the time charterers must defray the loss of time needed for the repairs. This is particularly relevant
if the ship is damaged to an extent that affects its seaworthiness.
The aforementioned clause would be to no avail as regards the time used for repairs and charterers
might argue that the repairs may be put off until some time in the future when the ship would
undergo survey or similar, if vessels seaworthiness is not affected.

Hence the provision fails on two counts; it does not specify that the owners may take out additional
insurance as they see fit, not does it specify that the time needed for repairs of damage to the vessel
caused by complying with tine charterers orders to breach INL is to be absorbed by the charterers.

INTERNATIONAL NAVIGATING CONDITIONS (01/11/03)


1.

NAVIGATING LIMITS
Unless and to the extent otherwise agreed by the Underwriters in accordance with Clause 3 below,
the vessel shall not enter, navigate or remain in the areas specified below at any time or, where
applicable, between the dates specified below (both days inclusive):
Area 1 - Arctic
(a) North of 70N. Lat.
(b) Barents Sea

except for calls at Kola Bay, Murmansk or any port or place in Norway, provided that the vessel does
not enter, navigate or remain north of 7230 N. Lat. or east of 35 E. Long.

Area 2 Northern Seas


(a) White Sea.
(b) Chukchi Sea.

Area 3 - Baltic
(a) Gulf of Bothnia north of a line between Umea (63 50 N. Lat.) and Vasa (63 06 N. Lat.)
between 10th December and 25th May.

(b)
(c)

(d)
(e)

Where the vessel is equal to or less than 90,000 DWT, Gulf of Finland east of 28 45 E. Long.
between 15th December and 15th May.

Vessels greater than 90,000 DWT may not enter, navigate or remain in the Gulf of Finland east
of 28 45 E. Long. at any time.

Gulf of Bothnia, Gulf of Finland and adjacent waters north of 59 24 N. Lat. between 8th January
and 5th May, except for calls at Stockholm, Tallinn or Helsinki.

Gulf of Riga and adjacent waters east of 22 E. Long. and south of 59 N. Lat. between 28th
December and 5th May.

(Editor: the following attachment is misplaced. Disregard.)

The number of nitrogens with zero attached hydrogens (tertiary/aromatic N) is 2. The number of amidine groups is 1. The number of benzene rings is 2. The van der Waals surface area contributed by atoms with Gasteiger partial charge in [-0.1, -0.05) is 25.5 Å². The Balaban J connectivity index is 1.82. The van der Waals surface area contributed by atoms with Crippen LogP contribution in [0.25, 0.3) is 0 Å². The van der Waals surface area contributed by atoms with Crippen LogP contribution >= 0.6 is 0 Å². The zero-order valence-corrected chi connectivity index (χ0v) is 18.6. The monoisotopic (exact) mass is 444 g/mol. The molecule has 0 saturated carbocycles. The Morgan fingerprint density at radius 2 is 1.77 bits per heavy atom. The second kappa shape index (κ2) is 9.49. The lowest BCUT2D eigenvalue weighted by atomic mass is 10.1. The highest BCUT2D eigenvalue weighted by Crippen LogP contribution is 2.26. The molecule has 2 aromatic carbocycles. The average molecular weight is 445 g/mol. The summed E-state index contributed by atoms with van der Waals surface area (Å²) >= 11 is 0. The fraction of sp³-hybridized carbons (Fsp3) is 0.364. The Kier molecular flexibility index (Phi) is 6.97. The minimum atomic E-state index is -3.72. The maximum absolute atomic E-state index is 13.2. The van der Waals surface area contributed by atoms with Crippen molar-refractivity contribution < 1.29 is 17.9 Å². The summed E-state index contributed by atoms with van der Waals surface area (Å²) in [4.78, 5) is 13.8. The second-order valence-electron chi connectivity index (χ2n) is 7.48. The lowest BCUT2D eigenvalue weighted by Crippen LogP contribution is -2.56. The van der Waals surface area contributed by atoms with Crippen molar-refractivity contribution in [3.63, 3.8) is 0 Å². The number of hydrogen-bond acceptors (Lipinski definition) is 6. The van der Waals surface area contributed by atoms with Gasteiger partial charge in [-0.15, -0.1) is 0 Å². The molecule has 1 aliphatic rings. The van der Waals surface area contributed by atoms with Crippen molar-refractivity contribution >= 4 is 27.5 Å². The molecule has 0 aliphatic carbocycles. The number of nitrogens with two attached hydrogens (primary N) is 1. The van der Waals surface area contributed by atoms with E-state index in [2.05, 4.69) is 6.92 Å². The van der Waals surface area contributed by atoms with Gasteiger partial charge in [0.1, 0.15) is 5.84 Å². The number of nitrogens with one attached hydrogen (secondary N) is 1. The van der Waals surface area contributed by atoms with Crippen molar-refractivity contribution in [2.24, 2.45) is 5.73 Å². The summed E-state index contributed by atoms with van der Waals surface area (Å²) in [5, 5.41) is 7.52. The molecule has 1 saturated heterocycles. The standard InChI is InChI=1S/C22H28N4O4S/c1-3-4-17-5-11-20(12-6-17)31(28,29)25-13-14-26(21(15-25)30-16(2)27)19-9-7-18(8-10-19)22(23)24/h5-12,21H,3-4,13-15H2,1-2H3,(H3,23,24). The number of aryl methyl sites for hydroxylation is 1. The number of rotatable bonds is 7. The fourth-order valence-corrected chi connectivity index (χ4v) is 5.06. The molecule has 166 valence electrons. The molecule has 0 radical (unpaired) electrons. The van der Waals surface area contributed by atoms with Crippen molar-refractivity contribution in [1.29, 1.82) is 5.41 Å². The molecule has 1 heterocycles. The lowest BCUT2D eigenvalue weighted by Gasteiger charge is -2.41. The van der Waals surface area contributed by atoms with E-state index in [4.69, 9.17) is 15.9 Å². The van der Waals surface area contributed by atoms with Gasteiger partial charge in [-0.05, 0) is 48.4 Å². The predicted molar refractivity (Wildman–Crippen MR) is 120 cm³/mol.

Area 4 - Greenland
Greenland territorial waters.

Area 5 North America (east)


(a) North of 52 10 N. Lat. and between 50 W. Long. and 100 W. Long.
(b)

(c)
(d)
(e)

Gulf of St. Lawrence, St. Lawrence River and its tributaries (east of Les Escoumins), Strait of
Belle Isle (west of Belle Isle), Cabot Strait (west of a line between Cape Ray and Cape North)
and Strait of Canso (north of the Canso Causeway), between 21st December and 30th April.

St. Lawrence River and its tributaries (west of Les Escoumins) between 1st December and 30th
April.
St. Lawrence Seaway.

Great Lakes.

Area 6 North America (west)


(a)

(b)

North of 54 30 N. Lat. and between 100 W. Long. and 170 W. Long.

Any port or place in the Queen Charlotte Islands or the Aleutian Islands.

Area 7 Southern Ocean


South of 50S. Lat. except within the triangular area formed by rhumb lines drawn between the
following points
(a) 50 S. Lat.; 50 W. Long.

(b) 57 S. Lat.; 67 30 W. Long.


(c) 50 S Lat.; 160 W. Long.

Area 8 Kerguelen/Crozet
Territorial waters of Kerguelen Islands and Crozet Islands.

Area 9 East Asia


(a) Sea of Okhotsk north of 55 N. Lat. and east of 140 E. Long. between 1st November and 1st June.

(b) Sea of Okhotsk north of 53 N. Lat. and west of 140 E. Long. between 1st November and 1st June.
(c) East Asian waters north of 46N. Lat. and west of the Kurile Islands and west of the Kamchatka
Peninsula between 1st December and 1st May.

Area 10 Bering Sea


Bering Sea except on through voyages and provided that

(a) the vessel does not enter, navigate or remain north of 54 30 N. Lat.; and

(b) the vessel enters and exits west of Buldir Island or through the Amchitka, Amukta or Unimak
Passes; and

(c) the vessel is equipped and properly fitted with two independent marine radar sets, a global
positioning system receiver (or Loran-C radio positioning receiver), a radio transceiver and
GMDSS, a weather facsimile recorder (or alternative equipment for the receipt of weather and
routeing information) and a gyrocompass, in each case to be fully operational and manned by
qualified personnel; and

2.

(d) the vessel is in possession of appropriate navigational charts corrected up to date, sailing
directions and pilot books.

BREACH OF NAVIGATING LIMITS

In the event the vessel is in breach of Clause 1 above, the Underwriters shall not be liable for any loss,
damage, liability or expense arising out of or resulting from an accident or occurrence during the
period of breach, unless notice is given to the Underwriters immediately after receipt of advices of
such breach and any amended terms of cover and any additional premium required by them are
agreed.

3.

PERMISSION FOR AREAS SPECIFIED IN NAVIGATING LIMITS


The vessel may breach Clause 1 above and Clause 2 shall not apply, provided always that the
Underwriters prior permission shall have been obtained and any amended terms of cover and any
additional premium required by the Underwriters are agreed.